Thursday, May 22, 2014

TBT - Blog Style!

A dear blogging friend, started doing Throw Back Thursdays on her blog.  It seemed like a good idea.  I actually had a few good blogs before anyone read me and I've been in a bit of a funk lately and I haven't written much so it seemed like a good match.

This is a blog post I originally wrote about Alan's picky eating on January 14, 2013.  It was sort of sad to re-read it and realize how little has changed in those 16 months.  Then when I went looking for a picture (and you can tell it is recent since it is in the new kitchen) you can see all the foods I list later at his spot -- with the mini Fudge Stripes in a little row! 

Oh well, the kid still makes me laugh.

Picky Eaters 


While I'm sure every parent thinks they have picky eaters, I strongly suspect (and would probably be willing to bet upwards of $100) that Alan tops 99% of your children!

Many kids on the spectrum are on limited diets -- the most common of which is the gluten free-casein free (no wheat or milk products) diet.  We had Alan tested for wheat and milk allergies when we tried the biomedical treatments and the results were that he was moderately allergic to milk but not at all allergic to wheat.  So we tried to eliminate milk from his diet.  The only problem with that was that milk was the only source of protein in his entire diet.  We tried rice and soy and he wouldn't drink them.  He has never let us put flavoring of any sort in his milk so we couldn't even try to hide the flavor in chocolate milk.  Score:  Alan 1, Parents 0

We next tried to eliminate lactose from his diet.  This did work.  Dairy Ease or Lactaid both taste close enough to regular milk that we can get him to drink those with relative ease.  This seemed to end his chronic (albeit intermittent) diarrhea.  Alan 1, Parents 1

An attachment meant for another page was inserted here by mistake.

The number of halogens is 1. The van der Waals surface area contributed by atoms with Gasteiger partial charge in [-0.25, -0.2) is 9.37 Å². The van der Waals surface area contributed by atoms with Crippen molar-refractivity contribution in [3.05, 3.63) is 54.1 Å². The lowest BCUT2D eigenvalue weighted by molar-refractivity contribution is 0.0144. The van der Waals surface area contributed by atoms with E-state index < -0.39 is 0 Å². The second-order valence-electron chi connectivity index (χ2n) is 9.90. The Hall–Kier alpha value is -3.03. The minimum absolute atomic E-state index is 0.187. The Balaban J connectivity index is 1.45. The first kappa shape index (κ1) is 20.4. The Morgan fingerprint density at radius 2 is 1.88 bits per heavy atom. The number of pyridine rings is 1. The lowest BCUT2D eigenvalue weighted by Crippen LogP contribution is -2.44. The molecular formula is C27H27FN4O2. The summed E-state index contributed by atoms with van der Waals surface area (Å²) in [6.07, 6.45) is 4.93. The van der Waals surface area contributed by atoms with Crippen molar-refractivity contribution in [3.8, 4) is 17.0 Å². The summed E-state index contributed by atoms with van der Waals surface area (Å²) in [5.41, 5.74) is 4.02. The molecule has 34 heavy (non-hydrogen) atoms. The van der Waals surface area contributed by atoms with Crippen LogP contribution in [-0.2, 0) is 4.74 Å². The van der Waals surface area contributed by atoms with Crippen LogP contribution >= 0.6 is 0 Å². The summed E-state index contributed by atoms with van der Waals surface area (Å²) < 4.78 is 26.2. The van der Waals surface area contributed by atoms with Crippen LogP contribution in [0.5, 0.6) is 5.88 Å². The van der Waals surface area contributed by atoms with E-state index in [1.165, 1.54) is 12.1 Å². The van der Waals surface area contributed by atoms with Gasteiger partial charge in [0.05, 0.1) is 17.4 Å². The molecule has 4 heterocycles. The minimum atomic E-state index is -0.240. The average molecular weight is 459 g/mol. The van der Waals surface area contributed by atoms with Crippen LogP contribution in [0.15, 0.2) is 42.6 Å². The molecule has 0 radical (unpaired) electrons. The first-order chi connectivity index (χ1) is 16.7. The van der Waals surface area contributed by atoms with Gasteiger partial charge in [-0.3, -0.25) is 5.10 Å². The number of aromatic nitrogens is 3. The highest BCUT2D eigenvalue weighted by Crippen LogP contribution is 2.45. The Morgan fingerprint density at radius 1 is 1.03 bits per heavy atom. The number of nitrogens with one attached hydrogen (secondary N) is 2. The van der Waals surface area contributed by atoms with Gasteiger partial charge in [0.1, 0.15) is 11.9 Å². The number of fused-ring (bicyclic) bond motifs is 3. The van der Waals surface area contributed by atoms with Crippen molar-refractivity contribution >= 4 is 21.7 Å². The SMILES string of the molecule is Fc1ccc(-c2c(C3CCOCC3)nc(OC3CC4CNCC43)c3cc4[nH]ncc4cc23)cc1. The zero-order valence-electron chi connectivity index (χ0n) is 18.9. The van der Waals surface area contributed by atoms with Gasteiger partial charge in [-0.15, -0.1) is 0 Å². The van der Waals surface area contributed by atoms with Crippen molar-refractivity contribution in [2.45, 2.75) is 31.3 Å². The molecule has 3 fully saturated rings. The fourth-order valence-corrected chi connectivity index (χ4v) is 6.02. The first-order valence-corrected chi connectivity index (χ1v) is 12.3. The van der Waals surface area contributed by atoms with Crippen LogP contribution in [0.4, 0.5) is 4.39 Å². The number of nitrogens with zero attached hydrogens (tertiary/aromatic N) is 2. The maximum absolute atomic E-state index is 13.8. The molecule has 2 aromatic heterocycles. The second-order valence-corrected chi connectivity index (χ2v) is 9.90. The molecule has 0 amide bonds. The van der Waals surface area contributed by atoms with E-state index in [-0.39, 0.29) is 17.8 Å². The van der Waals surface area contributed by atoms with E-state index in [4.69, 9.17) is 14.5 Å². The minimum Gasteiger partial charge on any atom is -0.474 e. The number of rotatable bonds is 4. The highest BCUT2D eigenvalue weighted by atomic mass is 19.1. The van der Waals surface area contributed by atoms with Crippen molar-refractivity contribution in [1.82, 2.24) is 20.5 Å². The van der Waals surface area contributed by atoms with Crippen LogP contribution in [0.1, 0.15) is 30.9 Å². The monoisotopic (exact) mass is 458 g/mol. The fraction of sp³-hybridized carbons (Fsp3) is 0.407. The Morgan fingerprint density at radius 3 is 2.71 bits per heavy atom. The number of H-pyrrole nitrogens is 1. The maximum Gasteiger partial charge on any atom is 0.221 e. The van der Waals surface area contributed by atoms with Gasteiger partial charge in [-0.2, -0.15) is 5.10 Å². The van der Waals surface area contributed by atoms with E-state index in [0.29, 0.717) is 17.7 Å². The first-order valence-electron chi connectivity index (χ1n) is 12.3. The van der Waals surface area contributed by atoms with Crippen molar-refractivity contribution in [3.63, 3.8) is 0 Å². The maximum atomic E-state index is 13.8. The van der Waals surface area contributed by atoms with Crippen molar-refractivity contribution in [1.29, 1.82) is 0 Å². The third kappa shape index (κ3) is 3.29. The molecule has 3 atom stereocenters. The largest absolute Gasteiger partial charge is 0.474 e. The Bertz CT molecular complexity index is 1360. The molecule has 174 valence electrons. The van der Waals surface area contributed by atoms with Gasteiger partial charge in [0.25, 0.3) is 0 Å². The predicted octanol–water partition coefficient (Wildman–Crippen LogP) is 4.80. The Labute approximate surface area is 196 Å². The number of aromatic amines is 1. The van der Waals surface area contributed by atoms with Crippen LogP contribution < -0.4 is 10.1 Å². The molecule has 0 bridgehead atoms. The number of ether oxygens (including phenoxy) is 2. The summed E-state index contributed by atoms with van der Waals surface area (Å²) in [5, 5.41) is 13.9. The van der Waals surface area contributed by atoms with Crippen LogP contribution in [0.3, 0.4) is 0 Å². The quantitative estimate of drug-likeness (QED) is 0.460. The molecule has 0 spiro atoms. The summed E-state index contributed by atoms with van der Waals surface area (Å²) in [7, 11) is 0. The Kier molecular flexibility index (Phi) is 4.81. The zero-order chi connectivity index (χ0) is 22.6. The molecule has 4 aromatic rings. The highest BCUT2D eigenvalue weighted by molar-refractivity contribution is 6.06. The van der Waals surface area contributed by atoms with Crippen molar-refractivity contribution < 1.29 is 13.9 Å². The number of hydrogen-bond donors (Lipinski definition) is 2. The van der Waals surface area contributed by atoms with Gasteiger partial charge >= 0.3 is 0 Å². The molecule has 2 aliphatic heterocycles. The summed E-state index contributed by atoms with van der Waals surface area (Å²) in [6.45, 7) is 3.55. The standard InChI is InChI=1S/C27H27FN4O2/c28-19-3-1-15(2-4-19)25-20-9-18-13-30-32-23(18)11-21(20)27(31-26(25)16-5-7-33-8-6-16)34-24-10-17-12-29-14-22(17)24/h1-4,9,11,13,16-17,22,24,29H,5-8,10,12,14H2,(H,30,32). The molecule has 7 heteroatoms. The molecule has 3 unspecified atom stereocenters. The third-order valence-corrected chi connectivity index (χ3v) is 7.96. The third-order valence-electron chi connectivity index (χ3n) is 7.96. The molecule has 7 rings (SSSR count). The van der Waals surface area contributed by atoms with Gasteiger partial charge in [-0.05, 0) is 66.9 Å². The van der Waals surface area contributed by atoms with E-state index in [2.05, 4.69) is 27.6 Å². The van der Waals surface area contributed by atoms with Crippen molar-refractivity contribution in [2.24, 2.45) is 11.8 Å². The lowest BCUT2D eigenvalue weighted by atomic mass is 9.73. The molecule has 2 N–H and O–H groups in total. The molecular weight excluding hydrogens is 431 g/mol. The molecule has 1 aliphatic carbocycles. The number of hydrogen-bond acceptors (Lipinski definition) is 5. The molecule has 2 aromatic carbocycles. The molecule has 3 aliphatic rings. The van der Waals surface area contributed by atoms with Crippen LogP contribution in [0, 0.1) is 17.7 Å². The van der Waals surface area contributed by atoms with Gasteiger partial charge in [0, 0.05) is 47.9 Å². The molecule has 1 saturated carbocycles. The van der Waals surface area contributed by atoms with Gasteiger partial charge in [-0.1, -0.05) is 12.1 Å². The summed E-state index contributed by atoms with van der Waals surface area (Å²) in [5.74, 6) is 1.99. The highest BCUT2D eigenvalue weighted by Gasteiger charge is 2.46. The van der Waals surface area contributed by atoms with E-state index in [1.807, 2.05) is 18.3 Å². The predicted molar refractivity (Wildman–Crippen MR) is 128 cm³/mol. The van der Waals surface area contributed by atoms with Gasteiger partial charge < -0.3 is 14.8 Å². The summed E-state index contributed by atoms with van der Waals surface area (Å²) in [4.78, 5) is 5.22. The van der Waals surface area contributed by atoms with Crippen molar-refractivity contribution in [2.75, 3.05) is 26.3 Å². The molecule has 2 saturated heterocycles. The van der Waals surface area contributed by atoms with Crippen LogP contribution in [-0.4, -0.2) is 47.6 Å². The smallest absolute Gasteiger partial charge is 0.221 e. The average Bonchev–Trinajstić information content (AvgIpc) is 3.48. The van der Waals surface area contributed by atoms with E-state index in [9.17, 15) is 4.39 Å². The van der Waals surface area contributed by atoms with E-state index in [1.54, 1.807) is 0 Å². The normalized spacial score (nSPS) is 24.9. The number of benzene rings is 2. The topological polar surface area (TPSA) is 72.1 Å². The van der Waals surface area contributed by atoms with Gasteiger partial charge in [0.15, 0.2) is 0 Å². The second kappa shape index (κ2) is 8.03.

We took him to "picky eaters" food class near home.  This was at a local organization that was specifically for children with autism.  He lasted two classes before the OT asked us to please not bring him back.  Alan 2, Parents 1

Next we tried taking him to a local OT center that specializes in sensory problems and has several people that deal specifically with broadening a child's palette.  The entire center has supposedly done wonders for so many local kids.  We had three different OTs work with Alan for almost a year (driving 20-30 minutes each way) and all they managed was to get him to touch certain undesired foods to his tongue.  He would not go the further step of holding the food in his mouth and they (somewhat reluctantly) admitted defeat.  Alan 3, Parents 1

"So what does he drink?" you might ask.  If left to his own devices he would only drink soda.  Sigh.  So we give him a small cup of soda and an equal sized cup of lactose free milk.  He usually drinks the soda and the milk sits on the table until he wants more soda and then he will finally drink the milk.  Sigh.  I am not sure who wins in this one so we will keep the score the same.  Alan 3, Parents 1

"So what does he eat?" you might ask.  Basically we give him four foods at a time.